2. Follow the process
Even if a company's vendor registration process is time-consuming (or frankly broken), it is still often a requirement before a new vendor can be added. Make sure you go through any compliance hoops the company requires, even if it seems pointless. It is easy for an end-user or a gatekeeper to dismiss an application if not all the boxes are checked.
3. Team up
If you offer a product or service that complements the offering of an incumbent vendor (and where there is no suggestion of restraint of trade), consider collaborating with them. Use the existing relationship or an existing project to showcase your solution.
4. Look professional
Many large companies are wary of dealing with smaller businesses. They see them as high maintenance, working to different priorities, and carrying greater risk. So even if you are a sole proprietor, don't look like one. Be truthful about your size and capability, of course, but look corporate. Have a good website. Have business cards. Have client testimonials and referees. Connect yourself to an industry group or association. Get accreditation or certification if it exists in your field. Be visible at conferences and industry forums. Publish.
5. Understand who is really making the vendor selection decisions
Hint: it's not anyone in the C-suite. End-users don't change vendors on an impulse. When they do, it is because they have a problem or opportunity they don't think their existing vendors can help them with, or they have reached an intolerable level of frustration with their current vendor.
Get to know the people who are facing the problems and generating opportunities. Understand their needs. Find ways to help them. Look for ways to give them access to your products and services in a low-cost/low-risk way.
6. Help your end-user get their idea approved
Let's say you run a pilot. It goes well, the end-user is happy, they want to go further. Very likely they will now need to make a business case and go through a change management and approval process to start using a new product or service. Help them make their business case. Give them data and analysis. Build the presentation for them. Show how your offering will solve their problem or reduce costs to the business.
7. Maintain the relationship
Now you are on board as a vendor, you need to maintain that position. Give them reasons to keep you, and not reasons for them to start looking for someone else. Be responsive, be patient, do your paperwork well, make sure your people on the ground are happy and keeping the end-user happy, and keep looking for opportunities to add value.
ABOUT THE AUTHOR
Joanne Simpson is Director of Corvative Pty Ltd, a contract and commercial services consultancy based in Perth, Western Australia. She has 20+ years of procurement, contracts and commercial experience in major studies, projects and operations in the resources industry. She holds Masters Degrees in Business Administration from the University of Western Australia and in Construction Law from the University of Melbourne in Australia.
How to create a great business case for outsourcing agreements
A business case is more than just a set of numbers: in many respects it is the cornerstone of any outsourcing agreement. Missing this vital first step or not giving it the attention or rigor it deserves can put your contract at risk before you begin. A good business case creates a framework that will align your commercial model with what you want to achieve – and avoid unnecessary changes that can be the biggest drivers of value erosion over the life of a contract.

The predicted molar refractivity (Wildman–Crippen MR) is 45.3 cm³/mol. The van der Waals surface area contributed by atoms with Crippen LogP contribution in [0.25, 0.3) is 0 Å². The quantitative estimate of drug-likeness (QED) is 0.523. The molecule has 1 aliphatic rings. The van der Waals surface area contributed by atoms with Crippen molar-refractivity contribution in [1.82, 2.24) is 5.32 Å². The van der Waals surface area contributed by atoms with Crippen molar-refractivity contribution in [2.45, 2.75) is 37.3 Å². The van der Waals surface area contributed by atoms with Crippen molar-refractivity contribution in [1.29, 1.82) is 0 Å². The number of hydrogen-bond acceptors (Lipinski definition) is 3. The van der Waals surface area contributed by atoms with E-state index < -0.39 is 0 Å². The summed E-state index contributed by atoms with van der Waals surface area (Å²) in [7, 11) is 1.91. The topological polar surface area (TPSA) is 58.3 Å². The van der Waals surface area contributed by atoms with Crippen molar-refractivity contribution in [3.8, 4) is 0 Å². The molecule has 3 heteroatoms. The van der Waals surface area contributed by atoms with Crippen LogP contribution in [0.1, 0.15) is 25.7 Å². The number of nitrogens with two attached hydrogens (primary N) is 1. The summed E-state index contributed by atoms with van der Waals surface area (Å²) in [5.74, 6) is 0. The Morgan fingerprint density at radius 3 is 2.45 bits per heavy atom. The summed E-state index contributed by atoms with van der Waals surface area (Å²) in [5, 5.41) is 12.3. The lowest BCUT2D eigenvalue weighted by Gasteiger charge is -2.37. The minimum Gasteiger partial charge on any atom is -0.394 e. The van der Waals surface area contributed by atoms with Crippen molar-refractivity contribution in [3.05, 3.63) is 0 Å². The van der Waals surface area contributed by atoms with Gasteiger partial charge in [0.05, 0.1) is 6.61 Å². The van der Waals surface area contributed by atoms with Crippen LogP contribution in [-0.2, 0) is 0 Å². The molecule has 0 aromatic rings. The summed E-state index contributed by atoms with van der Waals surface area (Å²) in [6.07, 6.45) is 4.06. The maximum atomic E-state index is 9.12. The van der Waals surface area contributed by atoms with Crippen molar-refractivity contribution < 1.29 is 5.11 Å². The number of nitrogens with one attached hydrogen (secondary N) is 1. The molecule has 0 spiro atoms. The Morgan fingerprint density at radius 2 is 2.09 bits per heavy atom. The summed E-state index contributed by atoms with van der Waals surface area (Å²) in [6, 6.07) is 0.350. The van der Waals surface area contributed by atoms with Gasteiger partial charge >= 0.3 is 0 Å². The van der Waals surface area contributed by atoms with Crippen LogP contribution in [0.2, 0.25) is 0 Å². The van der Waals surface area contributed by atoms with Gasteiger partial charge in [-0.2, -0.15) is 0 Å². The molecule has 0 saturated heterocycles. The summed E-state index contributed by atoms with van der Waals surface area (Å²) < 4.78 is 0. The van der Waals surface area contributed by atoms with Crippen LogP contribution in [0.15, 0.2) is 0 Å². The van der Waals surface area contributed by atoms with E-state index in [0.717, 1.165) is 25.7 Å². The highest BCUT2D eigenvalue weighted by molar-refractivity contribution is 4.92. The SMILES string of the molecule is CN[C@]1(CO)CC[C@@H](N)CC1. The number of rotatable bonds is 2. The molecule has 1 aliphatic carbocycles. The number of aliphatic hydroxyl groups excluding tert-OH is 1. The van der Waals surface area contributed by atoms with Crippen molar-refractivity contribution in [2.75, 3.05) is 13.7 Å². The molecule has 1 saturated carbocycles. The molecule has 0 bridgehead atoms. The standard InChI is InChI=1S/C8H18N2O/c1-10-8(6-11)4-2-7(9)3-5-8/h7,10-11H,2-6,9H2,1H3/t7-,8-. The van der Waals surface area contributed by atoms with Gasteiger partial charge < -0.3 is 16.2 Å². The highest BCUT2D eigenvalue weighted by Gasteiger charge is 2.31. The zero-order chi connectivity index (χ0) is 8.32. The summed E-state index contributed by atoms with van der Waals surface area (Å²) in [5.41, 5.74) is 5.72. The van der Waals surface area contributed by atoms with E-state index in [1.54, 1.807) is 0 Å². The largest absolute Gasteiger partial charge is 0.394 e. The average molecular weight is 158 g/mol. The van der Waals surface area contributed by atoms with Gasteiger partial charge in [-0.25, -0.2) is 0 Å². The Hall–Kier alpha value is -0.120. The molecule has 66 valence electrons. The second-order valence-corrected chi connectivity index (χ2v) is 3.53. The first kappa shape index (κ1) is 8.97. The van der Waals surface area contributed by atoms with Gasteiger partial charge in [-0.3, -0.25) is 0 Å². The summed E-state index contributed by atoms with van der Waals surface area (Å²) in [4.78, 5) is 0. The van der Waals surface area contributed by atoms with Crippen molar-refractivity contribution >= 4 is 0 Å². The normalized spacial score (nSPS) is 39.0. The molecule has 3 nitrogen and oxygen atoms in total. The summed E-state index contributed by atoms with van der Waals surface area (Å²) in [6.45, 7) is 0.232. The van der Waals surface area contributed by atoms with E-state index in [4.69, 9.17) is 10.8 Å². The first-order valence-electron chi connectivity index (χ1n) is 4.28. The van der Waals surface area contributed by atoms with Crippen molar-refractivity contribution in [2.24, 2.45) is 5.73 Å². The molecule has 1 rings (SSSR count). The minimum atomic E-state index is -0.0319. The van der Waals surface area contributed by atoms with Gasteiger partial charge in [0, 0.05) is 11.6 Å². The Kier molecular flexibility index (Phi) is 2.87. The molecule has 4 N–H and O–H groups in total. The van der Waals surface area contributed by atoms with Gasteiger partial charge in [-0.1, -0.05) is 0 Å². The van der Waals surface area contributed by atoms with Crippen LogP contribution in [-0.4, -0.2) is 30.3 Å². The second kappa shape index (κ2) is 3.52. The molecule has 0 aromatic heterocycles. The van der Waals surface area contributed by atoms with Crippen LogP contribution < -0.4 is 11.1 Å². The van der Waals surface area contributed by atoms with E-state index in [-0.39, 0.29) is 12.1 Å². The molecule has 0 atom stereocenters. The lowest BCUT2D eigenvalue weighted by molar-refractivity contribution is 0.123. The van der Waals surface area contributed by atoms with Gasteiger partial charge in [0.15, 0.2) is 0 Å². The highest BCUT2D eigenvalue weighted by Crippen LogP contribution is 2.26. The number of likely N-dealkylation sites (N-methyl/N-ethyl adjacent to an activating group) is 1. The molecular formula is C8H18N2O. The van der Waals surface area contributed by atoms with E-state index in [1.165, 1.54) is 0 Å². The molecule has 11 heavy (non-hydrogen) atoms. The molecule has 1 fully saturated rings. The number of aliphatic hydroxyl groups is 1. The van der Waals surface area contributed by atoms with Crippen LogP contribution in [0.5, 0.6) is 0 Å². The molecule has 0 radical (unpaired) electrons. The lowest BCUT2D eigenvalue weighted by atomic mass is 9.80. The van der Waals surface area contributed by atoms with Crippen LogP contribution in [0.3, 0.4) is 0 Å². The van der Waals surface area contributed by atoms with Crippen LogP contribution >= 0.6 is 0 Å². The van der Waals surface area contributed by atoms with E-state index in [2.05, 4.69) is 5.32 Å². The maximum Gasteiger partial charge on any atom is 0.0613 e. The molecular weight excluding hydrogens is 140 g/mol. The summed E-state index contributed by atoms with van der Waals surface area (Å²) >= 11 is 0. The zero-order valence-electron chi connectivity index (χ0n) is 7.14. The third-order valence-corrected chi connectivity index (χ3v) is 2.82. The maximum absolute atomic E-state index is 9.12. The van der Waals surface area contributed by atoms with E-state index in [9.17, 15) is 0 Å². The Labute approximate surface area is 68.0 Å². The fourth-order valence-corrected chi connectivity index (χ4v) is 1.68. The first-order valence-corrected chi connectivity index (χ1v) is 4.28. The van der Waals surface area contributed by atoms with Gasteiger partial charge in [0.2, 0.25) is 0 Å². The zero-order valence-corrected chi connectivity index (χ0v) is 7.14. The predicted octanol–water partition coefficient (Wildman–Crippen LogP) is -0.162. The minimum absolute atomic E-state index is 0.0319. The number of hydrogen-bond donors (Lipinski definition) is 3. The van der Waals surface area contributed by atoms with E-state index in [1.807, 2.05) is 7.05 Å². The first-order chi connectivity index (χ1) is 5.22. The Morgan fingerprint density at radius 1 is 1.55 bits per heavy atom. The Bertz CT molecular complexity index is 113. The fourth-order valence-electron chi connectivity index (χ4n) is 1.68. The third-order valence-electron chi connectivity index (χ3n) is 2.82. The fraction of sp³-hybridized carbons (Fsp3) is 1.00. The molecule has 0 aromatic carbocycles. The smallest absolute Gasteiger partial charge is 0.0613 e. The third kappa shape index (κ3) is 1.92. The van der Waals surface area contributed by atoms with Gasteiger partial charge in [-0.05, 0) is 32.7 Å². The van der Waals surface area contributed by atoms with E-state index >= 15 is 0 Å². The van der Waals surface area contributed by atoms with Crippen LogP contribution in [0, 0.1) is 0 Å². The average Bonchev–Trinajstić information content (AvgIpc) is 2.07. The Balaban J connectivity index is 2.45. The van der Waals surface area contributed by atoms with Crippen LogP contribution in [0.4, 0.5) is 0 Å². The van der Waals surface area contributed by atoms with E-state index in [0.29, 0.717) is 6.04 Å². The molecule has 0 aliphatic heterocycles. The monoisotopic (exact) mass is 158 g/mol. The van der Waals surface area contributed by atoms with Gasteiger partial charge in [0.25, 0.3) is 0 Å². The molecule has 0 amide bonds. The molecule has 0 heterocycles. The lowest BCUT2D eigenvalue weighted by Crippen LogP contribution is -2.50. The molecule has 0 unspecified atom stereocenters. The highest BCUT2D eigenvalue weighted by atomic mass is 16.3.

In long-term agreements it is important to create a flexible and scalable model with pricing that can adapt to change. It should also be dynamic and enable you to test the commercial arrangements and pricing structure you're putting in place, to ensure they will deliver the strategic intent of the agreement and form the basis of your contract. Tracking actual performance against your business case will help to keep the agreement on course, enable you to see how your numbers stack up and make any adjustments needed to meet business case objectives.
Although this article focuses primarily on business cases for large scale, long term strategic outsourcing agreements between large corporations and Business Process Outsourcing (BPO)1 suppliers, the five steps that follow will help guide you through the process of building a robust business case whatever your organization or industry.
FIVE STEPS FOR BUILDING A GOOD BUSINESS CASE
Step 1 What will your baseline spend be?
It's vital to ensure you get this right. This may sound obvious, but it's important this critical baseline figure covers the full scope of activities, because incorrect baseline numbers will unbalance the rest of your business case. Remember that large, long-term outsourcing agreements will inevitably change as parties look to create additional value (with future changes likely), service levels and volumes. Changes to the contract or outsourcing agreements to change orders need to be quantified and reflected in your business case as these changes occur. This will ensure that the business case correctly reflects bottom line savings or value created over the lifetime of the contract.
Step 2 How much value will be created?